Lecturer and Assistant Project Scientist in Nuclear Engineering
University of California, Berkeley
The 2011 Fukushima Dai-ichi Nuclear Power Plant accident serves as an example of the risks associated with energy technologies and the need to minimize physical as well as psychological effects on local and global communities. We have established the RadWatch and DoseNet community outreach programs to enhance the public understanding of risks associated with radiation exposure. The RadWatch program works to provide transparent, relevant measurements of radioactivity in our environment through measurements of locally sourced fish and produce. The ongoing monitoring of radiation in our environment provides the public with a clear baseline for what is “normal”. This work has since been expanded to include the use of neutron activation analyses to determine the concentrations of heavy metals in such samples, further contextualizing previous radiological measurements and our environmental impact. Similarly, the DoseNet project was developed to bring radiation and environmental data into classrooms and connect directly with students. DoseNet is a network of radiation and environmental sensors connecting schools in the Bay Area, Japan, and around the world. The DoseNet program has used this network to recruit a handful of high school students each summer as interns. These programs represent parts of a multidisciplinary undertaking to educate the next generation about radiation science, improve scientific literacy, and improve our communication of technical concepts to our communities.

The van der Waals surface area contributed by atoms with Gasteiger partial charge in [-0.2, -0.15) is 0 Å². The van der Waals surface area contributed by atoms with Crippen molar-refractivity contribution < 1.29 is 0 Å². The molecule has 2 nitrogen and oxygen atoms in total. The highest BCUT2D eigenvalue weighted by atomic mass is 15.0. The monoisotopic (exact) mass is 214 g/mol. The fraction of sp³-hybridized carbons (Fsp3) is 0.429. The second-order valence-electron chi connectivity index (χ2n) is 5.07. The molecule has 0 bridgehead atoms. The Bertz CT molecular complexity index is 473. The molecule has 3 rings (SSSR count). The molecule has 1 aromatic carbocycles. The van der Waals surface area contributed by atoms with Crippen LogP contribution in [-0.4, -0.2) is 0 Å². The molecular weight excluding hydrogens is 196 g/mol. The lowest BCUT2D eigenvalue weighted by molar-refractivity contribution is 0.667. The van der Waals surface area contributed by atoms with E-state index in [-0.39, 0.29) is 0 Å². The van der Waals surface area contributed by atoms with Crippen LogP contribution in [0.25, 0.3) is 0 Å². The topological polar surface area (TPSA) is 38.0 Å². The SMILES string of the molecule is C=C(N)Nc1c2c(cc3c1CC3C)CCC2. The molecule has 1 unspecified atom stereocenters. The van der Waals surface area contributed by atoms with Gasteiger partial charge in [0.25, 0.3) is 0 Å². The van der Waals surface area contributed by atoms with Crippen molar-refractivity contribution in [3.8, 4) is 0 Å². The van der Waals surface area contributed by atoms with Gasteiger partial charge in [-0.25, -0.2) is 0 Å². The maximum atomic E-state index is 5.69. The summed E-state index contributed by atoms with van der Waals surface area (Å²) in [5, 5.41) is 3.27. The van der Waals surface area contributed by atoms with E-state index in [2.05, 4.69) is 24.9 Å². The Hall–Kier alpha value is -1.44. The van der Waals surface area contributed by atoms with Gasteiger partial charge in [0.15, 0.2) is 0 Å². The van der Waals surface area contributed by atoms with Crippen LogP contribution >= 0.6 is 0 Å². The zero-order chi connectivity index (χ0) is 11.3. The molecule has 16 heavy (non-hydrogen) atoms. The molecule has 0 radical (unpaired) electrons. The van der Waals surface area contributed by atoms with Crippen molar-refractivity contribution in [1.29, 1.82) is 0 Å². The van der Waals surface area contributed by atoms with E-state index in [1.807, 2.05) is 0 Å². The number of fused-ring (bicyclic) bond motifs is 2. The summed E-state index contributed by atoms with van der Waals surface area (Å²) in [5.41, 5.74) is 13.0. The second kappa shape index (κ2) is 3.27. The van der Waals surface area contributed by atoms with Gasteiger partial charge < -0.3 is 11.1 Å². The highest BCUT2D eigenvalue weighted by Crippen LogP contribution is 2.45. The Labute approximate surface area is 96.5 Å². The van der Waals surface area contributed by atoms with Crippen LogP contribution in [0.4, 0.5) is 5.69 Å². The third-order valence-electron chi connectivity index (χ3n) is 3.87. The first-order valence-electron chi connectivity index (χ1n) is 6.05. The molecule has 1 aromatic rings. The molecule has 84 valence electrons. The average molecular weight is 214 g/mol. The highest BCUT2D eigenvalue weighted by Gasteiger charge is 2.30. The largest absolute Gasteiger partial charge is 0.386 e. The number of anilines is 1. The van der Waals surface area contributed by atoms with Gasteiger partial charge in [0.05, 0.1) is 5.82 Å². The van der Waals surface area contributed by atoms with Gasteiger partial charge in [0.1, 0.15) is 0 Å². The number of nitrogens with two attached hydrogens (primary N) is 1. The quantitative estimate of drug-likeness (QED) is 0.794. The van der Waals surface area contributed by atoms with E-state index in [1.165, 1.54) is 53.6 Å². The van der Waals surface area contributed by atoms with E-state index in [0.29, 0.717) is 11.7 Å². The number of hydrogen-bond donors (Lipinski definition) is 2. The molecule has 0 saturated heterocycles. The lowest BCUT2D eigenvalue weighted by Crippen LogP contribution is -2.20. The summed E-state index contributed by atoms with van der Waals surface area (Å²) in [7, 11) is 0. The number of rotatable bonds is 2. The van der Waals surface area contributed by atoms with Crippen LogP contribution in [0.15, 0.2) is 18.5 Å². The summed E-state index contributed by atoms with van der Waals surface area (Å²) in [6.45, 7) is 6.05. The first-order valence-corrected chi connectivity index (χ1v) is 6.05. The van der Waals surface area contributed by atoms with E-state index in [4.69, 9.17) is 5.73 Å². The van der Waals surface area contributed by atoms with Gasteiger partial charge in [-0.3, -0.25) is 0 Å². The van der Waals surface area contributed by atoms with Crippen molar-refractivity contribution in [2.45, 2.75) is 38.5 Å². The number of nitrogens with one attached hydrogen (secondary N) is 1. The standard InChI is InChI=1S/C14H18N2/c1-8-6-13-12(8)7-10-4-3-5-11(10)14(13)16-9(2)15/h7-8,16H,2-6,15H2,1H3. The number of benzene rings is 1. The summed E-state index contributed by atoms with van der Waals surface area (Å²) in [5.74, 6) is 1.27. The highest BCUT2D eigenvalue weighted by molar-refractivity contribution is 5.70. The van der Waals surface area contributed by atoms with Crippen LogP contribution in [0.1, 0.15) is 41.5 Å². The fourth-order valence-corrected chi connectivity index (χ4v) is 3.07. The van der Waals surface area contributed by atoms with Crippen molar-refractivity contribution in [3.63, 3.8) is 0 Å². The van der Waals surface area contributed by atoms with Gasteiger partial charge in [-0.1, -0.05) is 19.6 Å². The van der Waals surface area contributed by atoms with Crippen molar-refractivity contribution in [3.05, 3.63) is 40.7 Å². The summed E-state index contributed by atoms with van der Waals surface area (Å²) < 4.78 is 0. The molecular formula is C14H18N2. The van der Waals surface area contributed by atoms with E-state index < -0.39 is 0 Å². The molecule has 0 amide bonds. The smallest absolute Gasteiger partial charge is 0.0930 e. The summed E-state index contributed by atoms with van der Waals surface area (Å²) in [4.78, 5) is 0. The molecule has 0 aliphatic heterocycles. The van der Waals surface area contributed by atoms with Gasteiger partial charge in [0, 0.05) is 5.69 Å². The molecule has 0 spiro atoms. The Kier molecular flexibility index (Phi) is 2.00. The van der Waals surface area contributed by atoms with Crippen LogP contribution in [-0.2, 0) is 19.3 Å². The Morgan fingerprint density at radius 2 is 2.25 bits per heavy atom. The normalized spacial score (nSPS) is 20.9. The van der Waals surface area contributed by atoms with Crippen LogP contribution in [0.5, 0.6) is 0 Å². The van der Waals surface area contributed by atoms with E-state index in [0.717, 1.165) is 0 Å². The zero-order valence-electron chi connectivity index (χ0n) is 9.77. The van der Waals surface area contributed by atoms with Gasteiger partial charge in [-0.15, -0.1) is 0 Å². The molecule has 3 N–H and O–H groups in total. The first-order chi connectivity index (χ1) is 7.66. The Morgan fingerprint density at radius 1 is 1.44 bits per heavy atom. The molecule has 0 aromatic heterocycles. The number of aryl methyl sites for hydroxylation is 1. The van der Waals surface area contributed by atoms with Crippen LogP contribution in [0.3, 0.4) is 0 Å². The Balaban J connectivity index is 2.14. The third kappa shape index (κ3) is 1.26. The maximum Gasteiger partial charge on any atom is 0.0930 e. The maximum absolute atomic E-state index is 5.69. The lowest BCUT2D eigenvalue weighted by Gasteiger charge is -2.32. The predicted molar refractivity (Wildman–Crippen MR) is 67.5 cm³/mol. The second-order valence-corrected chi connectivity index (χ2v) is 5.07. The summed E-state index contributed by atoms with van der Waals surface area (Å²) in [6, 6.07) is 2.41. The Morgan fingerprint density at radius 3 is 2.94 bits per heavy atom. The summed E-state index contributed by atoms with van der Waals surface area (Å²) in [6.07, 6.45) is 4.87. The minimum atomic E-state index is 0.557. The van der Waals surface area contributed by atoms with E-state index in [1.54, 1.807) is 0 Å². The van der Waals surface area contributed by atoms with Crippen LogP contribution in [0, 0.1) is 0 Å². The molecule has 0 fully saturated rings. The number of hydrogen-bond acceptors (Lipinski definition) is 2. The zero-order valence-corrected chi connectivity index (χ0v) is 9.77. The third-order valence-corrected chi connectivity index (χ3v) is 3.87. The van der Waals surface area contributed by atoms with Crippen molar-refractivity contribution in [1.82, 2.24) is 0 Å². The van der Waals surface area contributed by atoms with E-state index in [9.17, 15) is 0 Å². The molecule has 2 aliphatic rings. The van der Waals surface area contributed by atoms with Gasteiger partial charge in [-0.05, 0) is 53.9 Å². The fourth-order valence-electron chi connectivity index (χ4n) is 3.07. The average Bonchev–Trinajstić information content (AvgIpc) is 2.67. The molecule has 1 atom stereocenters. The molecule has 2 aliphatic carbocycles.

Ali Hanks is a Lecturer and Project Scientist in the Department of Nuclear Engineering at the University of California, Berkeley. Her research is focused on advancements in radiation detection and imaging technologies. As head of the RadWatch and DoseNet outreach programs, a large part of her work focused on the applications of advanced radiation detection technologies towards public education and outreach. Dr. Hanks received her Ph.D. in High Energy Nuclear Physics from Columbia University as part of the PHENIX collaboration. She spent 4 years as a Postdoctoral Fellow at Stony Brook University, and then at UC Berkeley where she had a joint Postdoctoral position in the Physics and Nuclear Engineering departments. She has been an Assistant Project Scientist in the Department of Nuclear Engineering since 2017, and has worked as a Lecturer the last three years teaching a new course she designed based on her work with students in the DoseNet program.